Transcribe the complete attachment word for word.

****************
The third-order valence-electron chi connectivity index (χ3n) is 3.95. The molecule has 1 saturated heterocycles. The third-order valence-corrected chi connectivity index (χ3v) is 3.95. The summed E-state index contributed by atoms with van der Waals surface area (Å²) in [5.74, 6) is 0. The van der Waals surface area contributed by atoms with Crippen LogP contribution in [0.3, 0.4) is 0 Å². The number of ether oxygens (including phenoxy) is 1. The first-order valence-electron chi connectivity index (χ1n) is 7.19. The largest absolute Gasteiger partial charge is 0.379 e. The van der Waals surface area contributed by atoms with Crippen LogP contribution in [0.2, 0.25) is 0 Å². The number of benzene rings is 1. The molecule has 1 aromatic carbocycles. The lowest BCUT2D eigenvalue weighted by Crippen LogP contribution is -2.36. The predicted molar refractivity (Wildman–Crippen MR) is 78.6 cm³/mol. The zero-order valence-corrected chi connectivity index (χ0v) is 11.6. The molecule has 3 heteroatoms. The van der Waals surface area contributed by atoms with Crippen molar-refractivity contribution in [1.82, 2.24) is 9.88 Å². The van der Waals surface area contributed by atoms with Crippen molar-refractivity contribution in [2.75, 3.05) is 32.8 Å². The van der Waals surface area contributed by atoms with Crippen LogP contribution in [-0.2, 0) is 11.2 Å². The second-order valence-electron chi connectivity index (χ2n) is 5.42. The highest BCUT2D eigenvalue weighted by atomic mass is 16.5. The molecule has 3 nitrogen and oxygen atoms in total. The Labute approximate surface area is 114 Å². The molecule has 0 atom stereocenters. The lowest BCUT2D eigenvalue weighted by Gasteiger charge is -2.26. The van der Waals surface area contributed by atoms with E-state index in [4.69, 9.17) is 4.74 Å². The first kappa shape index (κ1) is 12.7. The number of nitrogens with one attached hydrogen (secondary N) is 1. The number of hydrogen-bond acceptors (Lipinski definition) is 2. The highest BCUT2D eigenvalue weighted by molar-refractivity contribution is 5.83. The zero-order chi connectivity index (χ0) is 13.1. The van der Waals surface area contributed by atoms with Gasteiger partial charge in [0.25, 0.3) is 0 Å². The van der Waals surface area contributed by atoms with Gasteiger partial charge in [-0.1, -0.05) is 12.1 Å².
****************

The third-order valence-electron chi connectivity index (χ3n) is 3.95. The molecule has 1 saturated heterocycles. The third-order valence-corrected chi connectivity index (χ3v) is 3.95. The summed E-state index contributed by atoms with van der Waals surface area (Å²) in [5.74, 6) is 0. The van der Waals surface area contributed by atoms with Crippen LogP contribution in [0.3, 0.4) is 0 Å². The number of ether oxygens (including phenoxy) is 1. The first-order valence-electron chi connectivity index (χ1n) is 7.19. The largest absolute Gasteiger partial charge is 0.379 e. The van der Waals surface area contributed by atoms with Crippen LogP contribution in [0.2, 0.25) is 0 Å². The number of benzene rings is 1. The molecule has 1 aromatic carbocycles. The lowest BCUT2D eigenvalue weighted by Crippen LogP contribution is -2.36. The predicted molar refractivity (Wildman–Crippen MR) is 78.6 cm³/mol. The zero-order valence-corrected chi connectivity index (χ0v) is 11.6. The molecule has 3 heteroatoms. The van der Waals surface area contributed by atoms with Crippen molar-refractivity contribution in [1.82, 2.24) is 9.88 Å². The van der Waals surface area contributed by atoms with Crippen molar-refractivity contribution in [2.75, 3.05) is 32.8 Å². The van der Waals surface area contributed by atoms with Crippen LogP contribution in [-0.2, 0) is 11.2 Å². The second-order valence-electron chi connectivity index (χ2n) is 5.42. The highest BCUT2D eigenvalue weighted by atomic mass is 16.5. The molecule has 3 nitrogen and oxygen atoms in total. The Labute approximate surface area is 114 Å². The molecule has 0 atom stereocenters. The lowest BCUT2D eigenvalue weighted by Gasteiger charge is -2.26. The van der Waals surface area contributed by atoms with E-state index in [4.69, 9.17) is 4.74 Å². The first kappa shape index (κ1) is 12.7. The number of nitrogens with one attached hydrogen (secondary N) is 1. The number of hydrogen-bond acceptors (Lipinski definition) is 2. The highest BCUT2D eigenvalue weighted by molar-refractivity contribution is 5.83. The zero-order chi connectivity index (χ0) is 13.1. The van der Waals surface area contributed by atoms with Gasteiger partial charge in [0.25, 0.3) is 0 Å². The van der Waals surface area contributed by atoms with Gasteiger partial charge in [-0.1, -0.05) is 12.1 Å².